The plant family Ericaceae (heaths and heathers) is widespread in many parts of the globe, particularly Europe and South Africa. It contains a number of widely cultivated plants such as Erica, Rhododendron and Pieris.
Like most of Australia’s members of the Ericaceae, Richea belongs to the subfamily Epacridoideae, which was formerly classified as a separate family, the Epacridaceae. Richea consists of 11 species, all but two of which are endemic to Tasmania. The others are R.continentis found in alpine bogs of Victoria and New South Wales, and R.victoriana from montane and subalpine sites in Victoria.
Richea pandanifolia is a tall palm-like species which grows from 2 to 12 metres high. It usually grows on a single stem but may be occasionally branched. It has tapering leaves which may be 0.3 to 1.5 metres long and, like all richeas, they have “sheathing” bases…ie, the base of the leaf wraps completely around the stem. The leaves are densely crowded towards the top of the trunk. The white or deep pink flowers occur on panicles (a branched inflorescence) up to 25 cm long in late spring and summer. They arise from the leaf axils and are often hidden among the leaves. The flowers are covered by large bracts which fall as the flowers develop.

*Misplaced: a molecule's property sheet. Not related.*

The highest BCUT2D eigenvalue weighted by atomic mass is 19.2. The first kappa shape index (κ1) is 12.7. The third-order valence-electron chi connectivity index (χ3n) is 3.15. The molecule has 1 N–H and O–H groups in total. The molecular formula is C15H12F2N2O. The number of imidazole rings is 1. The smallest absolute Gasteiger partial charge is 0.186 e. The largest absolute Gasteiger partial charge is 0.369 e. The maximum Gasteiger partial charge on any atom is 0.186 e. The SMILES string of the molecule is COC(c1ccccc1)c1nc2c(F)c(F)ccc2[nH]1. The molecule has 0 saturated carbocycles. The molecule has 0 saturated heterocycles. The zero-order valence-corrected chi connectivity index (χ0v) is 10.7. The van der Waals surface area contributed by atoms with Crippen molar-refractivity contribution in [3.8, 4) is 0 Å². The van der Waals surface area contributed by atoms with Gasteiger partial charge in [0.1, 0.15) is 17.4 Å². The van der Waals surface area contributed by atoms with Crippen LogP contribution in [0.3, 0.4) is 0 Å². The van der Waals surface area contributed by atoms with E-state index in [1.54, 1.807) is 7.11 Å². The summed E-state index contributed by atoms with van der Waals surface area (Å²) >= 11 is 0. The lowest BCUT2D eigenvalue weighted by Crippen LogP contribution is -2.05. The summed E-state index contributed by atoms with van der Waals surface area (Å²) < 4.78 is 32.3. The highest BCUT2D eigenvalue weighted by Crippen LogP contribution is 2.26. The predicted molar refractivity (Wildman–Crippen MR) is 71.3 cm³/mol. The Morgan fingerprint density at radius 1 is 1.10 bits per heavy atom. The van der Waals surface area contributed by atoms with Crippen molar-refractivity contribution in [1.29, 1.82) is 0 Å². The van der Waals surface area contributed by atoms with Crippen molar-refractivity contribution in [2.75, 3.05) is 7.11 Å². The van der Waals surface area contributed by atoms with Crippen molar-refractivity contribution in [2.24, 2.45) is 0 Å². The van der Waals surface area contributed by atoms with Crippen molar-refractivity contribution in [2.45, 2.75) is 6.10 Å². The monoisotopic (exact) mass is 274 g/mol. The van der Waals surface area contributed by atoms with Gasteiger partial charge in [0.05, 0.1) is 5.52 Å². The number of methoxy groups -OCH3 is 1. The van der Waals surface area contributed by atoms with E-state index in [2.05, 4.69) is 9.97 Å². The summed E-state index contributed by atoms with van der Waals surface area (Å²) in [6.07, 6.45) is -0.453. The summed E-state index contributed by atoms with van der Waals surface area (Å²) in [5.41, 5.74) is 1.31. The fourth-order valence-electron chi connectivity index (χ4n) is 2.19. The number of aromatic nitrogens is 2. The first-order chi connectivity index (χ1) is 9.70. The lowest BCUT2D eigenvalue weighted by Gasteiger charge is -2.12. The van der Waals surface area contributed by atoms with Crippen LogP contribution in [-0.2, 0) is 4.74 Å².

Richeas, generally, are not widely cultivated but R.pandanifolia has been cultivated in Tasmania and should be suitable to cool climates. It prefers well composted, moist soils but with reasonable drainage and in a sheltered position. It is an excellent foliage plant for a container.
Propagation can be carried out from seed which does not require pretreatment. The species has also been propagated from cuttings but the success rate is usually low.
Photo: Brian Walters
Photo: Harry Loots